David Cameron will leave on Thursday for his first overseas visits as Britain’s new prime minister — travelling to Paris and Berlin for trips expected to be dominated by the tensions in the eurozone.
Mr. Cameron, who last week took over as leader of Britain’s new Conservative—Liberal coalition, was due to hold talks with French President Nicolas Sarkozy in Paris on Thursday evening, before travelling on to Berlin to meet German Chancellor Angela Merkel on Friday.
Downing Street said it was Mr. Cameron’s aim to establish a “positive and pragmatic” relationship with the two major European partners which have, traditionally, not always been easy.
Charles Grant, director of the Centre for European Reform (CER), said that — now in government — the Conservative leader was likely to come across as being “much less euro-sceptic than people feared”. The timing of the visits was especially interesting.
“The euro crisis is prising apart Franco—German relations. It is a great opportunity for Britain to lead in Europe, if it has the ideas and a constructive attitude,” Mr. Grant told the BBC on Thursday.
However, speaking in London before his departure, Mr. Cameron signalled his opposition to German proposals to seek amendments to the Lisbon Treaty in the light of the current upheavals in the eurozone.
“There will be no further transfers of powers in this way,” Mr. Cameron said, adding that his government was committed to holding national referendums on any further treaty changes.
The point was emphasised by David Lidington, Europe minister in the Foreign Office.
Asked about the prospect of a referendum if there were to be revisions to the Lisbon Treaty, Mr. Lidington said: “We will look at what the Germans propose ... The first thing we’ve got to establish is, what it is that the German Chancellor has in mind. The prime minister will be discussing that with her”.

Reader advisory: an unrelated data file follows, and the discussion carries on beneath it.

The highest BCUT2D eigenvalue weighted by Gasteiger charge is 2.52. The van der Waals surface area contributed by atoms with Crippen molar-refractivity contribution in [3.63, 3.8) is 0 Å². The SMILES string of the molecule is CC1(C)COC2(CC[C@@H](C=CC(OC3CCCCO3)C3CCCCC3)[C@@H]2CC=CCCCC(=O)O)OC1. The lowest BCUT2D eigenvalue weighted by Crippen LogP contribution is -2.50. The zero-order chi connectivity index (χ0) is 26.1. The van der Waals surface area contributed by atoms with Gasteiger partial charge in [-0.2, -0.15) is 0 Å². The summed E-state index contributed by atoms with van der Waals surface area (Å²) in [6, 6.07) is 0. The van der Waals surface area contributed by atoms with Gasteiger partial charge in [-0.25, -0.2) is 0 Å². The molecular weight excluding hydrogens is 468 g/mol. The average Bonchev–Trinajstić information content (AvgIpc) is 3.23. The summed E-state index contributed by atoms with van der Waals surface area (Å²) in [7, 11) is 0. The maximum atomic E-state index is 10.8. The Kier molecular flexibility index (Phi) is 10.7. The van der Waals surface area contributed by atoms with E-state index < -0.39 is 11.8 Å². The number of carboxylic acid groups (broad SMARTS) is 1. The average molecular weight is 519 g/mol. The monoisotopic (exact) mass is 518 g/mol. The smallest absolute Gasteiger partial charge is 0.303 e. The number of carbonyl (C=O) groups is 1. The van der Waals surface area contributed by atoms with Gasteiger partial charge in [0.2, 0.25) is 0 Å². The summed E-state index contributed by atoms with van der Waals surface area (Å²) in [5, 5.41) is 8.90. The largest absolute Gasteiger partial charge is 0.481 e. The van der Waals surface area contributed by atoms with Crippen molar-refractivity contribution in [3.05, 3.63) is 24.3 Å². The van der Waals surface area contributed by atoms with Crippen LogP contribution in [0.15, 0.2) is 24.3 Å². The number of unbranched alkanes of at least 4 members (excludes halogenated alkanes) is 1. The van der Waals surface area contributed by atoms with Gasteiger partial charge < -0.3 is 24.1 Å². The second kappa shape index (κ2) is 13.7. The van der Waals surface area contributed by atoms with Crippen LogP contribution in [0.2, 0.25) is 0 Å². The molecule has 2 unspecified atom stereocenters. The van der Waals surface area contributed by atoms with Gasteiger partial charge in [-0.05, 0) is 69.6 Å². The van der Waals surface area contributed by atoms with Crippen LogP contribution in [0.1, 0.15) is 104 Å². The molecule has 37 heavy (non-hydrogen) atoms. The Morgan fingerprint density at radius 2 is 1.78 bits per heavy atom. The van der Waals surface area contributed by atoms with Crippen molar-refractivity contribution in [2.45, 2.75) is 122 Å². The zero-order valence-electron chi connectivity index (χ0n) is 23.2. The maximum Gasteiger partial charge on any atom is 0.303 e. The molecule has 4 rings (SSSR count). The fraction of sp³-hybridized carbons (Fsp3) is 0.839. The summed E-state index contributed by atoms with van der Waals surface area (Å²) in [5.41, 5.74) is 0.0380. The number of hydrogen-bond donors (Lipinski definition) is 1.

“I don’t think there’s a great appetite, not just in Britain, but in the rest of the European Union, for further treaty change after the very long, drawn—out and controversial process of Lisbon,” he added.
Officials have said that, while Britain is not part of the eurozone, its economy cannot remain immune to the current problems. More than 50 percent of British exports go to European Union (EU) countries.
Apart from European issues, which in the case of France is expected to include future possible defence cooperation and the new British government’s nuclear energy policy, Afghanistan, Iran and the G8 and G20 meetings in Canada next month would be discussed.
For his part, Mr. Cameron was expected to be asked by both Ms. Merkel and Mr. Sarkozy to commit British funds to EU bailout programmes and show greater willingness to regulate markets.
The two European leaders are also certain to express their long—held concerns about Mr. Cameron’s decision to take Britain’s Tories out of the centrist European People’s Party (EPP) grouping in the European Parliament, in favour of a more fringe grouping of nationalist member of the European parliament.